By Ciara Joyce, Archivist, Special Collections & Archives
Maynooth University Library recently hosted the inaugural Pearse Hutchinson Conference entitled ‘Opening the Archive: A Door into Light’. The Library acquired the Pearse Hutchinson Archive in 2013 and work has been ongoing for the past year to catalogue the extensive collection.
Last week’s conference was the first of many, focusing on the work of multi-lingual writer and broadcaster Hutchinson, who died in 2012, after an international career spanning over sixty years. The event was a great success and well attended. Speakers and attendees included a mix of Irish and international scholars, library and archives professionals, writers and publishers and friends of the late Pearse Hutchinson.
Proceedings were kicked off by Maynooth University President Professor Philip Nolan, who spoke about his interest in Hutchinson and his delight that the archive had come to Maynooth. Macdara Woods, the distinguished poet and friend of Hutchinson then gave a frank and witty introduction to the day’s proceedings by sharing his memories of Hutchinson.
The next paper was delivered by Dr Philip Coleman of the School of English at Trinity College Dublin, who spoke about the contrast of light and dark in Hutchinson’s poetry, focusing on Hutchinson’s early work. This was followed by a presentation by Professor Eiléan Ní Chuilleanáin, also of Trinity College Dublin, who spoke about Hutchinson’s Irish language poetry.
After we were refreshed with tea and coffee the conference continued with a talk by Maynooth University PhD candidate Fiona Gault, who spoke on nomadic theory and transconnectedness in Hutchinson’s poetry.
This was followed by a short presentation by myself and my colleague Hugh Murphy, on the archival collection here at Maynooth, covering both the libraries rational for acquiring the collection and the work that has been completed on the collection to date. There was then an opportunity to view a selection of material from the archive, which was displayed in the Special Collections and Archives reading room.
The afternoon session began with ‘Two young men: Identity and belonging in Pearse Hutchinson’s Poetry’, which was presented by Dr Moynagh Sullivan from Maynooth University’s Department of English, Media and Theatre Studies, on behalf of Dr Ed Madden from the University of South Carolina. Dr Madden focused in Hutchinson’s poem Two Young Men (Collected Poems, 2002), but also spoke about material he had uncovered in the archive, while researching at Maynooth the previous week.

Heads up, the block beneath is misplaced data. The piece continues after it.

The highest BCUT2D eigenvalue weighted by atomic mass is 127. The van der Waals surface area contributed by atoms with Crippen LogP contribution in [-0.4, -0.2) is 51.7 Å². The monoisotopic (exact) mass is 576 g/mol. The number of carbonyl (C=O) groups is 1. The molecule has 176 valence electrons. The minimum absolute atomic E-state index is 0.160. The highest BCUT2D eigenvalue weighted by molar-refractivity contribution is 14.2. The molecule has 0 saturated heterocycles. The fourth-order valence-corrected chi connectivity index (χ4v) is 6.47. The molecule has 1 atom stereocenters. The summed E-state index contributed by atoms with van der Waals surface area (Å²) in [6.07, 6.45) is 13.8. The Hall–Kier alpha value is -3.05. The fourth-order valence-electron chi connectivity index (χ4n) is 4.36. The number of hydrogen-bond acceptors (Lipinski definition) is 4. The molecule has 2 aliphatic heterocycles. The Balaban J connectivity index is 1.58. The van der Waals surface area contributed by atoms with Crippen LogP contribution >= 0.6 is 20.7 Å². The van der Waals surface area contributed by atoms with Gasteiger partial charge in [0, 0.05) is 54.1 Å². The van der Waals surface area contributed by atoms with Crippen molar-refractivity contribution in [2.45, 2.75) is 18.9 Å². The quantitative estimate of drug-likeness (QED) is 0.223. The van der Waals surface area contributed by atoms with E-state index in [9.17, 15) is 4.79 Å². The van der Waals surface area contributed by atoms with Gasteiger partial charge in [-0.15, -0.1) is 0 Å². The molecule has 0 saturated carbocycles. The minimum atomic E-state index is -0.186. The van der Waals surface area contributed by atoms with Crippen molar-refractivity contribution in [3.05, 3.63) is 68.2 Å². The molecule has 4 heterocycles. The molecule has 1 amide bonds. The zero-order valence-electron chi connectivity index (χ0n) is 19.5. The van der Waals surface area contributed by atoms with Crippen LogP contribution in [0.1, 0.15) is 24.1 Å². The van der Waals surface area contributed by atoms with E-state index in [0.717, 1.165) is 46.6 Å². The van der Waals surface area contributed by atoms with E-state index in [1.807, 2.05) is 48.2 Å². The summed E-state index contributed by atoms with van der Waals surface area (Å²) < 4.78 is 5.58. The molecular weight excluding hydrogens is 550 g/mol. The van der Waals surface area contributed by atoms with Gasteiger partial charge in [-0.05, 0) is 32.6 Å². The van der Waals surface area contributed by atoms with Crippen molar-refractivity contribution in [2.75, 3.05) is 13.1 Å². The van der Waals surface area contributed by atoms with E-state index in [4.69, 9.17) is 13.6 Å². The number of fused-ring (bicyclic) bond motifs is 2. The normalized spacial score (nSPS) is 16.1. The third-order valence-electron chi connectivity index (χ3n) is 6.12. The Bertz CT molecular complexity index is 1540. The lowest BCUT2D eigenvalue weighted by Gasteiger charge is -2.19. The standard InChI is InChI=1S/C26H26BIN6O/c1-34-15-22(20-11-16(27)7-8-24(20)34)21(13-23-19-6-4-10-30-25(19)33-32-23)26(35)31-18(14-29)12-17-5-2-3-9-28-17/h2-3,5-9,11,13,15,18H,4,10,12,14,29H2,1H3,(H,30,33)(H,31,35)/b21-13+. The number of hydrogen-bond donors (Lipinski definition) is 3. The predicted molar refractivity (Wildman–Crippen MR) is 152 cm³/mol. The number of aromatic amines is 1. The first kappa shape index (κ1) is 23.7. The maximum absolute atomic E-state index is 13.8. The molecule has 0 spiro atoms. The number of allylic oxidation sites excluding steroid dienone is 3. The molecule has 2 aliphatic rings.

Dr Lucy Collins of the Department of English, University College Dublin, then spoke about nature in Hutchinson’s later poetry, focusing on the poems Snowdrop, April, Crucifixion and Black Tide, all published in At Least For a While (2008). She also spoke about ‘compassion toward the marginalised’, as a recurring theme in Hutchinson’s work.
The final scheduled talk of the day was an informal interview of writer P.J. Kavanagh by Irish writer and broadcaster Vincent Woods. Kavanagh read a delightful description of Hutchinson from his memoir The Perfect Stranger. In the passage he described Hutchinson’s writing process as ‘he scribbled his poems in bars and at bus stops and seldom changed them. The result was always exciting, I’d try to get him to correct a verse and he’d agree, but never did, instead he wrote another poem’
The day’s proceedings were brought to a close with a panel discussion on the day’s talks, with memories and anecdotes about Hutchinson from his former colleagues and friends.
All in all the day was very enjoyable and informative, and will hopefully be the first of many Hutchinson conferences that will be held in Maynooth.
 Kavanagh, P.J, The Perfect Stranger, London: Chatto and Windus, 1966